Would Steve Jobs Consider You a Bozo?

The world is filled with admirers of Steve Jobs, and rightfully so. The man was an incredible visionary, innovator, speaker, businessman, leader, and communicator. His impact has left little untouched.  One overlooked talent though, was his use of simple language to convey his passion for a product or service. How many times did we hear him say, “insanely great, phenomenal, awesome, revolutionary, amazing, and of course magical?

His word choice was in sync with his passion for minimalism in design and the simple elegance of his presentation. Uncomplicated. Straightforward. Direct. Powerful. The advertisements, stores, packaging, and even his dress embodied this motif.

He chose simple words, but words powerful in their connotations. They were chosen with care. They were delivered with passion. They told a story.

My favorite term Jobs used was when he called someone or their idea a Bozo.

Bozo was a term Steve would use to describe someone that just didn’t get it. A bozo to him was someone that was more interested in the bureaucracy of business rather than innovation. A bozo was someone that was ineffective and someone that wasn’t authentic. A bozo was someone who focused on what wasn’t important. Basically a bozo was anyone Steve didn’t respect.

I recently read an article though about his use of the term bozo at NeXt. According to NeXt employees, you could go from bozo to genius in months if you eventually got it and performed. (Better yet, outperformed.) And I am sure you could probably drop back down again too.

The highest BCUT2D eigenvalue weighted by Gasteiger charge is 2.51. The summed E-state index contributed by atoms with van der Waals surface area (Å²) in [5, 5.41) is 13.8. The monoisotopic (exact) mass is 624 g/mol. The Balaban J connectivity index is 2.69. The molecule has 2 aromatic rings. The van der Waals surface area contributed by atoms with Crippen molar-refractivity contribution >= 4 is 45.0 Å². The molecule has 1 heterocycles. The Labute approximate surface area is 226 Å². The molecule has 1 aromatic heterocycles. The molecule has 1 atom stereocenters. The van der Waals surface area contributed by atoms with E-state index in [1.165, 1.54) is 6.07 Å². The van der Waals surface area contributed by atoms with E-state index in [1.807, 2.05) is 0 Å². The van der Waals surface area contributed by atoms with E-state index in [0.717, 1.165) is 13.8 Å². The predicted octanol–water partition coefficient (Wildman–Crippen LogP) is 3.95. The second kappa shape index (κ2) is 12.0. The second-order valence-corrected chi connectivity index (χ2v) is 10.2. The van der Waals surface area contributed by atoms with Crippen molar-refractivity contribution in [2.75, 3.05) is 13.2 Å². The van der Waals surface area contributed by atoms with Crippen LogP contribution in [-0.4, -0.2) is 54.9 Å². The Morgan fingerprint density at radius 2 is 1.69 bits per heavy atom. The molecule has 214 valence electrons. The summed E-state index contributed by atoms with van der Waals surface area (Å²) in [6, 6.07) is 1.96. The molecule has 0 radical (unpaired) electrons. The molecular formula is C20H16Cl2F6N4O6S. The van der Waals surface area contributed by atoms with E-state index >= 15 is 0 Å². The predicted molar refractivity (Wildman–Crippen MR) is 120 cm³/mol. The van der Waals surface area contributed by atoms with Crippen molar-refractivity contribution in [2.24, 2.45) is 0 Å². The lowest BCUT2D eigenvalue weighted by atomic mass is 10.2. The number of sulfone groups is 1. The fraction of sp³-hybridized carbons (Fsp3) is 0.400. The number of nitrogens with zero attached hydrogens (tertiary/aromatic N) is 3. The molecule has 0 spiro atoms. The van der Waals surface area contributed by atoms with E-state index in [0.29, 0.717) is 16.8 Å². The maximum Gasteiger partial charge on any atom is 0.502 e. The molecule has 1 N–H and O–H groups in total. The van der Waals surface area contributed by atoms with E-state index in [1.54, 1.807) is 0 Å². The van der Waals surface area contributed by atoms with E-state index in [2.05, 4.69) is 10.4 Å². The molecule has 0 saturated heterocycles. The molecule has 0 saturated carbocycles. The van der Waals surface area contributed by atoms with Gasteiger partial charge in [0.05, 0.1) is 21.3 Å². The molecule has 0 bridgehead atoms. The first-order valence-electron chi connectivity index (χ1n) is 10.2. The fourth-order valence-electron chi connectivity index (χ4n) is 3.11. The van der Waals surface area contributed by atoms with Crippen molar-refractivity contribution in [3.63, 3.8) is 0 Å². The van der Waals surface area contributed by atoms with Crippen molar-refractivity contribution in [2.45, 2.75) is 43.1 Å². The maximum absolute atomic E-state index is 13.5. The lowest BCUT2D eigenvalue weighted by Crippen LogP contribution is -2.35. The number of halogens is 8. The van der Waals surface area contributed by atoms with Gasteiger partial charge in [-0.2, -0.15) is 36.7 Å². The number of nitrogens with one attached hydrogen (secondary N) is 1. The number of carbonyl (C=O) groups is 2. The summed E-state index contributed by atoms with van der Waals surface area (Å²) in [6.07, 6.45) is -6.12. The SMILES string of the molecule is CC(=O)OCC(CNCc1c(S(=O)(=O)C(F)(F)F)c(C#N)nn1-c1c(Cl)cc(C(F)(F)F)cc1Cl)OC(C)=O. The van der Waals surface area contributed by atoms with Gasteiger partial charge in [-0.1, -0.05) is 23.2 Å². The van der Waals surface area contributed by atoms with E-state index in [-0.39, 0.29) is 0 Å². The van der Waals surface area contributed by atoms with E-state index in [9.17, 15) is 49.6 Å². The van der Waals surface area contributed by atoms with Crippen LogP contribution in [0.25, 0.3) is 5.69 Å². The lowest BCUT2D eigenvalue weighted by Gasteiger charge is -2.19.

Many think Steve burned bridges, but I don’t think that is the case at all.  Sure, he was competitive and occasionally became upset, but I still remember the shock I had, and later conceded to the brilliance of his move, when he partnered Apple with Microsoft. When you consider all of the deals he made with the record industry, artists, television companies, and publishers, you realize he built far more bridges than he ever burned.

Steve Jobs had standards, incredibly high ones, for himself, his staff, and the corporations he created.  The results speak for themselves. Bozos either don’t have standards or they break them.  Bozos lack vision or don’t follow it. Bozos place business over delivering a quality service or product.

Don’t want Steve Jobs to think you are a bozo? Do the following:

  • Be original. Don’t steal the work others. Create. Don’t copy. March to the beat of your own drum.
  • Set high standards and hold others to high standards.
  • Be prouder of what you didn’t do, than what you did.
  • Have a vision. Focus on it and chase it down.
  • Understand and emphasize the relationship between product/service and the client.
  • Know the story behind why you do what you do.
  • Do what you love.
  • Give more than you take.

These are just my observations of a man I never met, but a man who impacted my life more than most of those whom I have.

I will work hard not to be a bozo.

Kelly Croy is a chalk artist and professional speaker.

He has entertained and amazed audiences across the nation

including corporations, schools, churches, conferences,

and anywhere people come together to be entertained and inspired.

Please consider booking Kelly for your next event.

www.kellycroy.com

1-800-831-4825